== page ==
There isn’t much philosophy around a survival axe. It’s a simple tool with as many functions as you can think of. Chopping wood or big bones (or anything else, really), hammering nails, wielding it in a thick forest to clear your way, or defending yourself – this tool is always good to have.
It’s one of the oldest items in the history of hand tools and weapons. In prehistoric times, when bushcraft was really a way of life, our ancestors used hand axes without shafts for over a million years. Basically, those were just sharp and pointy pieces of stone. Rough and unrefined, but they did the trick! Next, a wooden handle (just like ours today) significantly improved the ease of use and efficiency, but the stone head remained (okay, we’ve modernized that one).
To start using metal for axe heads and various other purposes, they had to wait till the Bronze Age that dawned on us some 4,000 years ago.
Frankly, your humble survival axe hasn’t changed much ever since. It still contains those two basic parts, sometimes both made of metal, other times wood and metal combined. And it’s still every bit as useful and necessary as ever. Technology may thrive, but it hasn’t come up with smart axes just yet. And even if it does some day, I will always remain an advocate of the good old, wood-and-metal, simple and rugged, dependable survival axe.
Survival Axe vs. Hatchet vs. Tomahawk – Fight!
This is a debate that’s been going on for centuries. All three tools look pretty similar. Whichever option you choose, you’ll have to pay a similar amount. And all three are versatile enough to make your wilderness survival and/or bushcraft a lot easier.
So, which one should you opt for?
It really depends on the item’s primary purpose. If you need a weapon that you can easily carry around on your person, the answer is tomahawk. It’s a lightweight little survival axe with ergonomy that allows for one-on-one fights, much like a hatchet does. However, it flies better than a hatchet. And usually, the cutting edge is thinner than both in axes and hatchets. If you were to come across a large animal that won’t mind its business, I’d put my money on these smaller tools as opposed to axes, which are more difficult to swing and therefore slower as a defense weapon.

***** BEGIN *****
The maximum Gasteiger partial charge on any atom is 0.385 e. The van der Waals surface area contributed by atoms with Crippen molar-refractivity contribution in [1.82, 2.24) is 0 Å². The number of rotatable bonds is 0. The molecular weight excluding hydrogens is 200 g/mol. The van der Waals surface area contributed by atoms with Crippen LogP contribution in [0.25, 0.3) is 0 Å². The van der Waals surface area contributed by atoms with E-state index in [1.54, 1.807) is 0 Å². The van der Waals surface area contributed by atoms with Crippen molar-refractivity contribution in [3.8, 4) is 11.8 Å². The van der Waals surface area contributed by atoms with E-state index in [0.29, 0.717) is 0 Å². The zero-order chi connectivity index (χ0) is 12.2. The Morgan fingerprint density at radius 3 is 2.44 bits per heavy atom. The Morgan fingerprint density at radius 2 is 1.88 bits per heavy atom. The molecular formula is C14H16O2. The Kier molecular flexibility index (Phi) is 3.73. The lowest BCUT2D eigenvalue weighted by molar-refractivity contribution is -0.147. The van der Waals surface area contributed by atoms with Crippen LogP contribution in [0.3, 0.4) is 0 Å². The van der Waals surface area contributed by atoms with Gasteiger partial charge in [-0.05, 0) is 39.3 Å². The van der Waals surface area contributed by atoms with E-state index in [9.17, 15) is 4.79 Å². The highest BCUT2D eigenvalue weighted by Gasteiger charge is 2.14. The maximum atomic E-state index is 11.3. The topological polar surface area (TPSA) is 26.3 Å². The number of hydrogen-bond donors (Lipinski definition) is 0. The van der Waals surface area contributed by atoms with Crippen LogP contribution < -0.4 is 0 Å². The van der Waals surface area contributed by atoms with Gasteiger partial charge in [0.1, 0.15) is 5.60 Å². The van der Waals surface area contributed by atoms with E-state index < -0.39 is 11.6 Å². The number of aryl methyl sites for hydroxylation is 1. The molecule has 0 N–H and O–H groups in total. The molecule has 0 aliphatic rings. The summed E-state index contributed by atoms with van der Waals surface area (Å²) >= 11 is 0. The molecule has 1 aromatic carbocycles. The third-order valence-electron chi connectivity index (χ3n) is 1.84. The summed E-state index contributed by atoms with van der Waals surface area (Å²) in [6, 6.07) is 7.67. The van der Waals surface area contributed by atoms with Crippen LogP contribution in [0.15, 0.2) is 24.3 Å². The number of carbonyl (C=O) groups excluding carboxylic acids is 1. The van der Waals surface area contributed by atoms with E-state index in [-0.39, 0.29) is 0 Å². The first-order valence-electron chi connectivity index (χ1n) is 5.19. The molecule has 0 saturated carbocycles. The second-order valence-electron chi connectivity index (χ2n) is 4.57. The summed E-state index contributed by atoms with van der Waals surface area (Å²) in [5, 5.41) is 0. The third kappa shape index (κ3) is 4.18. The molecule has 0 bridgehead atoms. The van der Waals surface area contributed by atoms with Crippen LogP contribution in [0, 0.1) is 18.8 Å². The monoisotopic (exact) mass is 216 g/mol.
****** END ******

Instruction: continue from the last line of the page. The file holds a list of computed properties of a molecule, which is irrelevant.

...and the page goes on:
And what are we to say about axes that you don’t already know? They come in one shape and multiple different sizes. The smallest ones are typically the same size as a hatchet or a tomahawk. So, there are no significant differences there.
In all likelihood, the most popular, mid-sized axe will suit your needs best. But if you need a powerful monster axe for chopping firewood or splitting big logs, you’d better get an eight-pound. Even though it’s pretty heavy and you need both hands to strike, it will actually save you lots of muscle power if you do it right. And the job will be done much sooner. For branches and kindling, though, a hatchet will be much more convenient.
Tomahawks just don’t fare very well with logs. Since their edges are thin, they tend to get stuck. Which means you’ll have to invest a wee bit more stamina into every hit.
Pro Maintenance Tip for Axes, Hatchets, Tomahawks (Or Any Other Blade)
Swords need a whetstone, but so do other weapons and tools with blades. No matter how sharp your survival axe is to begin with, you should be responsible enough to sharpen it after every use. If you pound a log with a dull (or even dullish) axe, you’ll need twice as much physical strength. And just like your back and hands will suffer, the head of the axe will suffer too, putting up with unnecessary exertion.